Tom, the twelve-year-old narrator, is bewildered because suddenly his sister is receiving all the attention from his mother and grandmother. The girl is said not to be feeling well, a euphemism for the fact that the physical manifestations of her passage from childhood to womanhood have just begun to show themselves. When Tom becomes frustrated with the situation and yells at his sister, his grandmother, who usually treats him with great gentleness, twists his ear. Tom wants his sister to go out and play but is told that she must practice her piano, which she starts to do. When Tom asks Grand why his sister cannot practice later, the girl flees from the piano in tears and goes to her bedroom. Tom does not know what to make of any of this.
The girl’s rites of passage are symbolized by her being taken downtown by her mother on an expedition from which Tom is excluded. When his sister and mother return, the girl’s long hair has been cut: “The long copperish curls which had swung below her shoulders, bobbing almost constantly with excitement, were removed one day.” Tom’s relationship with his sister has changed in ways that he cannot quite fathom.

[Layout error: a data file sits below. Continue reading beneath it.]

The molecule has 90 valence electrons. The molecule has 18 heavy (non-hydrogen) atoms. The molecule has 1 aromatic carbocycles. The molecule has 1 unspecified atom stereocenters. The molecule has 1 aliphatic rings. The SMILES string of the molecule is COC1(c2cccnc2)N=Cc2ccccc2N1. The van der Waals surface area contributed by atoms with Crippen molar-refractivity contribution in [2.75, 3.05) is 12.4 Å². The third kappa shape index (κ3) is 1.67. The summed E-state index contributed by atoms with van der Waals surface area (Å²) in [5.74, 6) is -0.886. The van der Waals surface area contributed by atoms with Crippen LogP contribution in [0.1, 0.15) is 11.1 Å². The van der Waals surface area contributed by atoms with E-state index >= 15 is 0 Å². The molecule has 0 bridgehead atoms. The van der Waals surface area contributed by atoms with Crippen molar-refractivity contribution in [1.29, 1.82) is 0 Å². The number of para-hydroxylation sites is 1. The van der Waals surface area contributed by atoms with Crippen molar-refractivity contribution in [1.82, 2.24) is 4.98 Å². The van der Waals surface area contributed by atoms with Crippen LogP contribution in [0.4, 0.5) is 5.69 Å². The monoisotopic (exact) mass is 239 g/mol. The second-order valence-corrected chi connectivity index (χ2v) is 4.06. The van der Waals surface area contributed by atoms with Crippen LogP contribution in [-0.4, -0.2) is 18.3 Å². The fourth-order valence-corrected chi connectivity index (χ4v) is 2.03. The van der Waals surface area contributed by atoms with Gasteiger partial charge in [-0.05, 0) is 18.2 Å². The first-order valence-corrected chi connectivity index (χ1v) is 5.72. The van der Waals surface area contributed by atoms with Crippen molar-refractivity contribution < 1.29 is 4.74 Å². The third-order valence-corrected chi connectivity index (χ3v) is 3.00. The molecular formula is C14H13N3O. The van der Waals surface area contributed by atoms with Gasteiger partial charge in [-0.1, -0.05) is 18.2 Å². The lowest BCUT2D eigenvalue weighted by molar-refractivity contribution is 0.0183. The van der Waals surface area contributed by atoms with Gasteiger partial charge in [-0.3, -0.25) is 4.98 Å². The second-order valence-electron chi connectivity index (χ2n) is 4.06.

Tom’s sister takes piano lessons from Miss Aehle, a spinster who is extremely encouraging of all of her students’ abilities, regardless of whether they are gifted. She need not exaggerate, however, to praise the musical virtues of Tom’s sister, who is a quite gifted pianist for her age. Soon, Miss Aehle’s students are to give a concert in the parish hall of Tom’s grandfather’s...
(The entire section is 640 words.)